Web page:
Roulette Rose
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Aug 8, 2010 Roulette Rose commented on The Burlesque Shoah.
PS...A good place to start for some history and fun pictures of the revival of burlesque in the 90's and beyond can be found in "Burlesque and the New Bump and Grind" by Michelle Baldwin, as well as some great personal insight about the earlier part of this revival through Jo Weldon's new book, "The Burlesque Handbook".

Aug 8, 2010 Roulette Rose updated the link to his or her website.
Aug 8, 2010 Roulette Rose joined My Stranger Face
Aug 8, 2010 Roulette Rose commented on The Burlesque Shoah.
Roulette Rose from New Orleans here....

I appreciated your push to look at ourselves with a critical lens, but really- what can one do besides just mind their own business, and I mean business literally. It will all work itself out, and survival of the fittest will take over. You know how that is- you work in a sea of bad writers who could use the same advice you are giving.
If a show/performer actually sucks bad enough, people will stop showing up- I've seen it happen.

But maybe you aren't aware of something since you talk like an expert on the subject- the fittest have survived the last 20 years, not seven like you stated ("The burlesque revival is going strong—we're in year seven with all the books, documentaries, and classes").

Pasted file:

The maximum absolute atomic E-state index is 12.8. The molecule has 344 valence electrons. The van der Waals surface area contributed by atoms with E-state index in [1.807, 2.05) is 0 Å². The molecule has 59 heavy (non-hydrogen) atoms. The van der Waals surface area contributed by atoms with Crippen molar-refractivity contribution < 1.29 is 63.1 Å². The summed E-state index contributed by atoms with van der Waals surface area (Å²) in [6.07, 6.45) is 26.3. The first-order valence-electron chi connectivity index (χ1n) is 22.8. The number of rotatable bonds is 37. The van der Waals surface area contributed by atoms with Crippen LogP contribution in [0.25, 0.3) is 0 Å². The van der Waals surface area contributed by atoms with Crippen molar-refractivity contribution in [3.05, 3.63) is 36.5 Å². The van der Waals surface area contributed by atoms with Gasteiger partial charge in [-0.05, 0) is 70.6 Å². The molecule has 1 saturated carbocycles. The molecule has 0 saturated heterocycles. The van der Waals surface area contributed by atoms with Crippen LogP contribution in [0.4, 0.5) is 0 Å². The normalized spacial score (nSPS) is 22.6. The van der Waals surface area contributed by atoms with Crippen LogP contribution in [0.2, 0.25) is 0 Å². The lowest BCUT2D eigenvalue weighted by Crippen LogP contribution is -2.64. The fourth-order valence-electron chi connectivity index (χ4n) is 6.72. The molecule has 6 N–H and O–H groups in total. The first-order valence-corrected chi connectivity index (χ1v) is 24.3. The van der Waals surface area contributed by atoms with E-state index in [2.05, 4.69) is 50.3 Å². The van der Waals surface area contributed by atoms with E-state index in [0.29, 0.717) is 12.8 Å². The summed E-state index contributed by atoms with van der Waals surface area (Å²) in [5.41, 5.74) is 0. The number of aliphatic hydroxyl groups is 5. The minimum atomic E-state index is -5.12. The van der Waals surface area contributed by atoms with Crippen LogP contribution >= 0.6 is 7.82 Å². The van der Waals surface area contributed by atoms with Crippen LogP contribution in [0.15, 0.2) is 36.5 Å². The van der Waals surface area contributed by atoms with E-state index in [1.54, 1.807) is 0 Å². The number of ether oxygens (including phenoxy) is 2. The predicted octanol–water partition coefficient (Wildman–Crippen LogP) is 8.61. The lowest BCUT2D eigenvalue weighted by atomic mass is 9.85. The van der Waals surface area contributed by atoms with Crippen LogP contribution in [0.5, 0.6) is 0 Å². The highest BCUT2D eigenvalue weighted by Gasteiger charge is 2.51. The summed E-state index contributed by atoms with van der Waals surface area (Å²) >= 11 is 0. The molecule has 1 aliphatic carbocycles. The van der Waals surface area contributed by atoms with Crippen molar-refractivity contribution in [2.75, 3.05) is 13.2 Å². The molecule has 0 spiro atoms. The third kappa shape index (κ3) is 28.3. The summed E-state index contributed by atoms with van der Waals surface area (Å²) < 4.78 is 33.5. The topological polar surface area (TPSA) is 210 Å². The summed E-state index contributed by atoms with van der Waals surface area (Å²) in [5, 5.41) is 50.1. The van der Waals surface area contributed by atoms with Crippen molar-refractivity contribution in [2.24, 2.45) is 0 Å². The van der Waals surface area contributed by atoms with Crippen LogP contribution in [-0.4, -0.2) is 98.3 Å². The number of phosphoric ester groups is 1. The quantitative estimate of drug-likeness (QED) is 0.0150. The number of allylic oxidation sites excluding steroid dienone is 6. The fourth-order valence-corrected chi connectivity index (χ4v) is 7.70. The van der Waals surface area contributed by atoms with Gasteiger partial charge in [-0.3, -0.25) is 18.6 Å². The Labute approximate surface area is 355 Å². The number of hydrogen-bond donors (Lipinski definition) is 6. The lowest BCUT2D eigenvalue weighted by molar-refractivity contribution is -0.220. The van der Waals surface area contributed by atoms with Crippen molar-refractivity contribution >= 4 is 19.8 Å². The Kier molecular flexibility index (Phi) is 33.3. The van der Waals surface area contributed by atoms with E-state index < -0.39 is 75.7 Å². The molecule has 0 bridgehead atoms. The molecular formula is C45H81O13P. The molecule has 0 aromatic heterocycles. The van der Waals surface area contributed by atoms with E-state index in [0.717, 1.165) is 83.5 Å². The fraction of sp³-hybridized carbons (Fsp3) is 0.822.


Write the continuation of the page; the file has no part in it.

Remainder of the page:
The burlesque revival started at different times for many individual performers, many of who were performing burlesque but 1) didn't know that their performances were called "burlesque" or 2)they were strippers who were consciously influenced by historically known burlesque performers and vintaged personas.
My records date the revival getting its jump-start in the early 90's and hitting a peak a couple times since then, and not in all cities at the same time, at that.

For example, there was a New Orleans troupe from the 90's that left a big name for themselves and then kind of just disappeared, and (without any specific record to refer to to say this...) it SEEMS like it might have been another 5 years until burlesque shows left the dive bars to hit bigger stages and triple digit attendance numbers like some of us are seeing now.
And then- we have this lady who tauts herself as the "Burlesque Queen of New Orleans in the 1980's" but I can't find any archival data on her, but it leads me to understand that someone was doing something.

So, I just wanted to say that I think you might be jumping the gun in using this "seventh year" idea, and I love your columns, I've been a follower since I lived in Portland and read "The Mercury", but I think you are missing some historical information to back up your criticism and you are also looking at it from the point of view of an audience member that is seeing a lot of burlesque, too much burlesque (there is such a thing). I would get sick of seeing my favorite performer too many times in a row, and you kind of just made yourself watch a few things that were similar too many times in a row!

While each burlesque troupe/show/performer has their return audience, there is constantly a new audience coming in as well, and if they are too square to be a regular patron, at least many of them look back on it fondly, as the first time they go to see a burlesque show, or a girly show, or their friend the burlesque dancer- and those stories are told often.

Thank you for your insights, they are taken to heart.
Roulette Rose